Rome — Italy’s F-35 final assembly line has been qualified to start offering maintenance to European jets and this month received its first customer: a Norwegian F-35.
The Norwegian fighter flew in July 4 after the facility at Cameri in northern Italy achieved full operational capability for F-35 overhauls last month, F-35 manufacturer Lockheed Martin said.
A spokeswoman for the firm said the DoD joint program office for the fighter certified Cameri’s Maintenance, Repair, Overhaul, and Upgrade (MROU) facility as achieving full operating capability in June.
Cameri, an Italian air force base which started life as a final assembly line for Italy’s expected order of 90 jets and delivered the first in 2015, is owned by the Italian government and operated by Italian state-controlled defense firm Leonardo in partnership with Lockheed Martin.
It is one of only two assembly lines outside the US; the other is in Japan.
Leonardo also builds F-35 wingboxes at the site, so far delivering over 200. But Italian officials have been also keen to offer maintenance work at the base to European F-35 fleets in the long term to make Cameri permanently viable.
In 2014, the 101-acre site was named by the US DoD as its F-35 Heavy Airframe Maintenance, Repair, Overhaul and Upgrade facility for the European region. Italian jets entering service with the navy and air force have received maintenance at Cameri, but the Norwegian jet arriving this month was the first international customer.
Italy is meanwhile also hoping new European F-35 customers will have their jets assembled at Cameri. So far, 22 Italian fighters have rolled off the line, including 17 F-35As and 5 F-35Bs — three for the Italian navy and two for the air force.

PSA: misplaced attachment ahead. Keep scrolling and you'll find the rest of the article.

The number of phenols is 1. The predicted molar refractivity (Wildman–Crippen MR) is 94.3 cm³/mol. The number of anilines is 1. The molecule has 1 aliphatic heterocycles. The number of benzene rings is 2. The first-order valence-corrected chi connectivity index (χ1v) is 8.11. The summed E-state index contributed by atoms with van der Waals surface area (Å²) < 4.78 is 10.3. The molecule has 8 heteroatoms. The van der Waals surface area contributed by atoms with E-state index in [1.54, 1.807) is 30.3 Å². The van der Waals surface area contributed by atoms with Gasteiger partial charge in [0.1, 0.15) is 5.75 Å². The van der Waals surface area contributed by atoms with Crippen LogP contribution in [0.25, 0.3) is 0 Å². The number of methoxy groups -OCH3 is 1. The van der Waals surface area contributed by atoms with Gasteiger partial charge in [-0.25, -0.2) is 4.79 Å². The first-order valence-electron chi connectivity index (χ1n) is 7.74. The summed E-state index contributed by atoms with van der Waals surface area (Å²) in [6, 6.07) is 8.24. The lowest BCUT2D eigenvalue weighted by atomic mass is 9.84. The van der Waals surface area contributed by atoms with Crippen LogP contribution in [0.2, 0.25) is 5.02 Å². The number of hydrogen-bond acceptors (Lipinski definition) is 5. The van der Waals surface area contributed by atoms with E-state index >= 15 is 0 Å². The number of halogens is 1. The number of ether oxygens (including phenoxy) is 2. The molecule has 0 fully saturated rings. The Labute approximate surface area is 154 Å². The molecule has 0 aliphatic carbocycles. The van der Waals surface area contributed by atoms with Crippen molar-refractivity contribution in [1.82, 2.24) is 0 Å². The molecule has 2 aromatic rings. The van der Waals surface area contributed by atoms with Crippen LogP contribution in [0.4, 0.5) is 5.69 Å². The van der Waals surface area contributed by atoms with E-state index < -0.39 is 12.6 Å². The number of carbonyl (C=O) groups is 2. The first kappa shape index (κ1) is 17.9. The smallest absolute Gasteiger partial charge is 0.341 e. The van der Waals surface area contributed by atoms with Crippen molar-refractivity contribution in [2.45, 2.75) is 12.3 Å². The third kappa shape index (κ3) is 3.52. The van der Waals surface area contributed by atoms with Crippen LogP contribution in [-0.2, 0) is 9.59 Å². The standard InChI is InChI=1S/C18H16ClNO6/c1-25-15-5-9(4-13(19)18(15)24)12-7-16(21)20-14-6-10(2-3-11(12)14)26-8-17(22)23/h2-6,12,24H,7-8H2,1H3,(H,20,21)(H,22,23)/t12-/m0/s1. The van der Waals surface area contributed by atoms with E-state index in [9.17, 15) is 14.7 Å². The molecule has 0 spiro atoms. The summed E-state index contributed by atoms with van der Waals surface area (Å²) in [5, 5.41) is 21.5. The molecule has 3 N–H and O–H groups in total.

Since a deal was struck in 2018 with the Netherlands to assemble jets, 19 Dutch F-35As have also been delivered by Cameri.
In March, Switzerland said at least 24 of the 36 F-35s it plans to buy would be assembled at Cameri after talks with the U.S. government and Leonardo. The first eight planes Switzerland will obtain will be assembled at Lockheed Martin’s Fort Worth, Texas plant before they are used for pilot training in the U.S.
Switzerland said it was in talks with Lockheed Martin for a further four to be assembled in Switzerland as part of an offset program with local firm RUAG. Meanwhile, a German military delegation visited Cameri earlier this year to inspect the site with an eye toward employing it for assembly work when Berlin buys the F-35.
Tom Kington is the Italy correspondent for Defense News.